Tax: a 'Four-Letter Word' . . . With a Deficit
Posted Oct 09, 2012 in Publisher's Page
It would be downright silly to suggest anyone actually likes taxes so it's no surprise that a coalition of 400 medical device manufacturers voiced its opposition to the 2.3% excise tax on medical devices slated to go into effect January 1, 2013.
In other words, any time a tax is imposed, there's bound to be a "hey, why target me" reaction.
Interestingly, hearing aids and eyeglasses are exempt from this tax because these are "for use by an individual and are sold directly to the consumer at retail," according to the IRS and Treasury. For anyone who missed last month's news item about this tax, dental restorations--considered medical devices since 1997--are not exempt.
The NADL, in conjunction with all the major dental associations from the ADA to the DTA petitioned the IRS and Treasury to expand the "retail exemption" definition to include dental restorations. That request was denied.
Also requesting an expansion of the definition is the American Orthotic and Prosthetic Association. It, too, pleaded its case for an exemption specifically because devices manufactured by prosthetists and orthotists are purchased by the end user through a retail operation.
Interestingly, the Association reported that government agencies were inclined to agree with their perspective; however, that final ruling has yet to be announced.
Here are some of the Association's arguments; note the parallels between our industries:
"With the exception of off-the-shelf orthotics, prostheses and custom orthoses are prescribed by a physician to treat a particular condition and delivered directly to patients in patient care facilities, similar to the way hearing aids and eyeglasses are delivered to those who need them.
"Orthotics and prosthetics are generally purchased by the general public at retail and therefore should not be subject to the device tax . . .
"The device tax is focused on devices generally sold to hospitals, doctors, and other health care providers for use in providing medical services, rather than devices that are generally delivered directly to individuals for their personal use. . .
"In most cases, the end product/device is a custom-fabricated or custom-fitted unit, built for a single patient and that patient only, in accordance with a specific prescription written by that patient's physician." 1
Given the similarities to our industry, it will be interesting to see how this situation plays out.
There is another argument brought forth by both the dental community and the 400-company medical device coalition: the hardship it expects to be created by this tax.
The coalition noted that, except for a few, most medical device companies are small businesses, employing fewer than 50 employees. The tax will make it especially hard for very small businesses with narrow profit margins to remain profitable.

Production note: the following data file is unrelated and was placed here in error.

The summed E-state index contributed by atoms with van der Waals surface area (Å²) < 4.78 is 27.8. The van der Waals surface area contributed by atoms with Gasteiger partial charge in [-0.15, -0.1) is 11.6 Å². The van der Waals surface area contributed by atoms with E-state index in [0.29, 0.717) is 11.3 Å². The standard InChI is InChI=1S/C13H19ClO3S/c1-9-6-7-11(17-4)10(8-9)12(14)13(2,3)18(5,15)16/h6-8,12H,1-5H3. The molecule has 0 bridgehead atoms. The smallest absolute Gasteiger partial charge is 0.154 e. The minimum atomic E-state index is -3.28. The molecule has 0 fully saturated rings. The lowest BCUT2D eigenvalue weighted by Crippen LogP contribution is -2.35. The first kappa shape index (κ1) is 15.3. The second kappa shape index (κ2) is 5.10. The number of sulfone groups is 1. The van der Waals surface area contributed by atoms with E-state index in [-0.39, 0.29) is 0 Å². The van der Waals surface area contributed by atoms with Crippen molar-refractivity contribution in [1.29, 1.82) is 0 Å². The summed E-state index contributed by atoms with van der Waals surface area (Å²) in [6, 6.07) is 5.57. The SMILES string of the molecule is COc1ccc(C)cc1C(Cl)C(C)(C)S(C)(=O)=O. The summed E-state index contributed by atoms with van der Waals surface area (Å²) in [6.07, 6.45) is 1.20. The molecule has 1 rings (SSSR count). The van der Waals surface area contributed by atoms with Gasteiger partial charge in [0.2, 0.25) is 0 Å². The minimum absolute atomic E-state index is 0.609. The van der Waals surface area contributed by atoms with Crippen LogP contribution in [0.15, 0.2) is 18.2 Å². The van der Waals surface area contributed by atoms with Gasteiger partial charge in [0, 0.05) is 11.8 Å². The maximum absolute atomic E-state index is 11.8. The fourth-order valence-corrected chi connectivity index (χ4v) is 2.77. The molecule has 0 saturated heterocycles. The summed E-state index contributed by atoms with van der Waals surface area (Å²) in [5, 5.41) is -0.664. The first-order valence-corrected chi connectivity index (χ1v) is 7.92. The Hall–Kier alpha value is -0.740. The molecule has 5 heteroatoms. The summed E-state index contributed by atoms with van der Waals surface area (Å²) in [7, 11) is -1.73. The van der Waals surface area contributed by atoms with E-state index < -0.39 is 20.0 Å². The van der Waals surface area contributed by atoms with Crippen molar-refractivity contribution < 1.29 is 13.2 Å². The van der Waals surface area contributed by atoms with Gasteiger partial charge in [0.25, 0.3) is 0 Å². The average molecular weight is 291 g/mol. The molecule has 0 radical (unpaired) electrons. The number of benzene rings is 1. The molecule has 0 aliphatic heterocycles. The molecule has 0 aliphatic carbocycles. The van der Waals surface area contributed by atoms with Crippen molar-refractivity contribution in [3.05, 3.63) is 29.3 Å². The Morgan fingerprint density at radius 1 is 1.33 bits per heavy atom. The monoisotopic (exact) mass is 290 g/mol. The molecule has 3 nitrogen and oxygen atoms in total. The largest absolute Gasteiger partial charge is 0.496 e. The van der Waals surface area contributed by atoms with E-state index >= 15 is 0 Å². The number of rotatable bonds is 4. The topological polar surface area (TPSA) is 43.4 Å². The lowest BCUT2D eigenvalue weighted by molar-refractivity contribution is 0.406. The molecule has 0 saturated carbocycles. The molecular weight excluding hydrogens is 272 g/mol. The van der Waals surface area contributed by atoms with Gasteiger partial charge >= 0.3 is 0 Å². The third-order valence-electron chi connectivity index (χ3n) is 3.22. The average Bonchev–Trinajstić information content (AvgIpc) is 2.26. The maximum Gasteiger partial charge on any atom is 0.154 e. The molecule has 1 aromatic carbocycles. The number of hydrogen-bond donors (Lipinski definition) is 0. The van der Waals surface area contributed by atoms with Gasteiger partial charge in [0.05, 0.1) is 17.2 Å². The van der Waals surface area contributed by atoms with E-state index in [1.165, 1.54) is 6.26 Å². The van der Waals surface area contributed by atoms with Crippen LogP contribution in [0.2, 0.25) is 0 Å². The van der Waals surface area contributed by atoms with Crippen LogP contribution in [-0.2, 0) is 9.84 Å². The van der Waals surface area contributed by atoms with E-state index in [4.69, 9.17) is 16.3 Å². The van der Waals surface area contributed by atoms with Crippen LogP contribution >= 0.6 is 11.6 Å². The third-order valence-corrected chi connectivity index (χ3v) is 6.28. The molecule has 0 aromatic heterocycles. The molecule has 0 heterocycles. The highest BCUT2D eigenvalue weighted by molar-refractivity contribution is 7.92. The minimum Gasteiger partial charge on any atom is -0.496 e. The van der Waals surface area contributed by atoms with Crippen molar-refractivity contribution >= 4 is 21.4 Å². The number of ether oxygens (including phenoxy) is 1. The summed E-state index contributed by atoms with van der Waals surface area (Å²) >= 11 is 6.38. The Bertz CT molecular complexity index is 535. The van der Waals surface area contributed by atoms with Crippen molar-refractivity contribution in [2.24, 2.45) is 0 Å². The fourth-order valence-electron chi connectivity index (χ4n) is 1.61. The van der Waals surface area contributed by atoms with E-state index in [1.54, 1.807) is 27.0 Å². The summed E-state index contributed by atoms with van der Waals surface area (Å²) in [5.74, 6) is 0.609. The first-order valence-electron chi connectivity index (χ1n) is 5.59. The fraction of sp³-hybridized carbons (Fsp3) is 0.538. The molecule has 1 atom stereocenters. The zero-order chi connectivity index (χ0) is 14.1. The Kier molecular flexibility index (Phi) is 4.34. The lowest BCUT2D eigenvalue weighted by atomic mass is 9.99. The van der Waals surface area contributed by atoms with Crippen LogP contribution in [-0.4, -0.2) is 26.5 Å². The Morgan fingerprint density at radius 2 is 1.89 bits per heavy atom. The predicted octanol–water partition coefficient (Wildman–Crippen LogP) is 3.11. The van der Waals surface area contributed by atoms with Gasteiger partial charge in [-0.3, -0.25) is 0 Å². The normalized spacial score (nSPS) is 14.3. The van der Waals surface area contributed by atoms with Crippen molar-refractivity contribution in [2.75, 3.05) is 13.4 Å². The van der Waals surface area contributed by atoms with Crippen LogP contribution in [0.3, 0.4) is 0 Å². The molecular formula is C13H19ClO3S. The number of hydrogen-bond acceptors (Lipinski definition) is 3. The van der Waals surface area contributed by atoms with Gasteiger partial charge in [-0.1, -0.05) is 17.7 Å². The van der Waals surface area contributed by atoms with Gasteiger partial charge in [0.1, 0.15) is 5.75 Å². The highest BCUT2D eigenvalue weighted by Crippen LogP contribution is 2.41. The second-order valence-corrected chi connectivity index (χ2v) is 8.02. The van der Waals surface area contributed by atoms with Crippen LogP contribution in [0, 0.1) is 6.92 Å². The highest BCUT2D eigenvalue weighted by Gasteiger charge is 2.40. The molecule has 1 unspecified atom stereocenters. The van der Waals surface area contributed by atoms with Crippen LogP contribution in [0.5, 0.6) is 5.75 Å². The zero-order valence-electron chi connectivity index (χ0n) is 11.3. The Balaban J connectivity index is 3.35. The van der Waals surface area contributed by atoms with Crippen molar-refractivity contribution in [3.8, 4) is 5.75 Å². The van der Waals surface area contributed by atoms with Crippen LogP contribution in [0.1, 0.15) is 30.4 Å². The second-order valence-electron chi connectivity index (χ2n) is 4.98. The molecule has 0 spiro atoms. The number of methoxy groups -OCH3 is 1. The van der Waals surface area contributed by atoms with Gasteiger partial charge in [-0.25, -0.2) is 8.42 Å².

Of course, that goes double for us; 80% of our community has less than five employees, let alone 50!
But then, I go back to my earlier comment: "why target me?" Since 60% of America is made up of small businesses of every kind, it's easy to see how just about any legislation that is passed raises the ire of one or another "special interest" group. It's pretty tricky to ensure that any ruling will appease all 60% of a 300-million-person organization called the United States of America.
To that end, I appreciate the silver-lining, glass-half-full perspective on this issue expressed by Steven Ubl, President and CEO of the Advanced Medical Technology Association:2 "While we remain concerned about the effects of the medical [device] tax, we applaud expanded insurance coverage for millions of American families3 and the significant progress in a number of important areas . . . that will enhance relationships between providers and the health care industry."
P.S. The IRS has yet to publish its final rulings on every aspect that needs to be included as taxable, so keep checking The BRIDGE for more news on this topic where over 250 BRIDGEsters have been following the conversation. Thanks to NADL Executive Director Bennett Napier, who's become the industry expert on this subject, many answers reside there, along with links he posted to the proposed government rules and FAQ's. You can also find more information at his website: www.nadl.org. I also believe your participation in the NADL strengthens efforts like this one that are made on your behalf; if you are not a member, this may be a good time to become one.
1 White paper submitted by the American Orthotic and Prosthetic Association
2 Medical Device Now.com
3 The tax is a means of raising funds to support the Health Care and Education Reconciliation Act
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